Analyzing pan-Arctic 1982–2006 trends in temperature and bioclimatological indicators (productivity, phenology and vegetation indices) using remote sensing, model and field data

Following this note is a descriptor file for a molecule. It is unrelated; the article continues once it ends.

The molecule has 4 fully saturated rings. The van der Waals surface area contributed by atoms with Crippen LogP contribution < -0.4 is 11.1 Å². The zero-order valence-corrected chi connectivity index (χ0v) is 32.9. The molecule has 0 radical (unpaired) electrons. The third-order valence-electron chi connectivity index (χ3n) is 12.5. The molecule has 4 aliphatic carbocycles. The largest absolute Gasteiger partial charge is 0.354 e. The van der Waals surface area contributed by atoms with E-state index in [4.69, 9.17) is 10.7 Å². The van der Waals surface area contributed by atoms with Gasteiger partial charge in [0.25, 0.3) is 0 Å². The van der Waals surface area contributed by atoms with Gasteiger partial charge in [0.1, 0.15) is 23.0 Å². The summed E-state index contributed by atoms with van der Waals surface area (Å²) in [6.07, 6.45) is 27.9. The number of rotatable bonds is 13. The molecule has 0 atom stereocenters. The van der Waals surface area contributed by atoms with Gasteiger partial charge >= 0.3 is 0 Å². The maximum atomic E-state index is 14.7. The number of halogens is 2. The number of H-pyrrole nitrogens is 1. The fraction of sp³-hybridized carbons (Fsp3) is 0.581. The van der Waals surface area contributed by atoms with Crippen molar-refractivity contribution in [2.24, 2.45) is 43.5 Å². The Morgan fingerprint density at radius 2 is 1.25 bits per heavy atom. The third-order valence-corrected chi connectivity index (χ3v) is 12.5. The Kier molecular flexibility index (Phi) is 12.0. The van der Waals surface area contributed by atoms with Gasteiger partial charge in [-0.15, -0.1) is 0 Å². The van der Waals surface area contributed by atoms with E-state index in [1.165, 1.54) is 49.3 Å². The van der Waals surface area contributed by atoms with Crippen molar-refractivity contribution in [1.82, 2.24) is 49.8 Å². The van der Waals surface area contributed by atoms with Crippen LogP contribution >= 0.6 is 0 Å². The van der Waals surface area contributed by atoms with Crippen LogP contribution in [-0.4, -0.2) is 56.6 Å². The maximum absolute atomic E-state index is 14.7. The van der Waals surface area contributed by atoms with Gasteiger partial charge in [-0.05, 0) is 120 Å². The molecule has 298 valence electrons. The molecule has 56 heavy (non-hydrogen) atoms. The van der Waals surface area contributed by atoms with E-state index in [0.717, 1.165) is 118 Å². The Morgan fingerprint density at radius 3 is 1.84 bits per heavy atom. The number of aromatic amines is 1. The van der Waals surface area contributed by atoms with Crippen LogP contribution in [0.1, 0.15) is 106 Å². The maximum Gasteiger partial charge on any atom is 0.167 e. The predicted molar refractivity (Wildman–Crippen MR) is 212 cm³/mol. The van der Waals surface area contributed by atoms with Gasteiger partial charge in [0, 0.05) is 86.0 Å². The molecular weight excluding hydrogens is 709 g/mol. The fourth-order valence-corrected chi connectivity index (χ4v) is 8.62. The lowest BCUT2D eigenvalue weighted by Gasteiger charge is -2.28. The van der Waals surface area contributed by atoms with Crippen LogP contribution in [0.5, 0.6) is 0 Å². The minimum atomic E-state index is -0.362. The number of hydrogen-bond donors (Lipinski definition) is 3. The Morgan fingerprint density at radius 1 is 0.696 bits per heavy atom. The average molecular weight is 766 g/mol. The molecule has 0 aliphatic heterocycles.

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Warming induced changes in Arctic vegetation have to date been studied through observational and experimental field studies, leaving significant uncertainty about the representativeness of selected field sites as well as how these field scale findings scale up to the entire pan-Arctic. The purposes of this thesis were therefore to 1) analyze remotely-sensed/modeled temperature, Normalized Difference Vegeta- tion Indices (NDVI) and plant Net Primary Productivity (NPP) to assess coarse- scale changes (1982–2006) in vegetation; and 2) compare field, remote sensing and model outputs to estimate limitations, challenges and disagreements between data formats. The following data sources were used: • Advanced Very High Resolution Radiometer Polar Pathfinder Extended (APP- x, temperature & albedo) • Moderate Resolution Imaging Spectroradiometer (MODIS, Normalized Dif- ference Vegetation Index (NDVI) & Enhanced Vegetation Index (EVI) ) • Landsat Enhanced Thematic Mapper (Landsat ETM, NDVI) • Global Inventory Modeling and Mapping Studies (GIMMS, NDVI) • Global Productivity Efficiency Model (GloPEM, Net Primary Productivity (NPP)) Over the pan-Arctic (1982-2007), increases in temperature, total annual NPP and maximum annual NDVI were observed. Increases in NDVI and NPP were found to be closely related to increases in temperature according to non-parametric Sen’ slope and Mann Kendall tau tests. Variations in phenology were largely non- significant but related to increases in growing season temperature. Snow melt onset and spring onset correspond closely. MODIS, Landsat and GIMMS NDVI data sets agree well, and MODIS EVI and NDVI are very similar for spring and summer at Fosheim Peninsula. GloPEM NPP and field estimates of NPP are poorly correlated, whereas GIMMS NDVI and GloPEM NPP are well correlated, indicating a need for better calibration of model NPP to field data. In summary, increases in pan-Arctic biological productivity indicators were ob- served, and were found to be closely related to recent circumpolar warming. How- ever, these changes appear to be focused in regions from which recent field studies have found significant ecological changes (Alaska), and coarse resolution remote sensing estimates of ecological changes have been less marked in other regions. Dis- crepancies between results from model, field data and remote sensing, as well as central questions remaining about the impact of increases in productivity on soil- vegetation-atmosphere feedbacks, indicate a clear need for continued research into warming induced changes in pan-Arctic vegetation.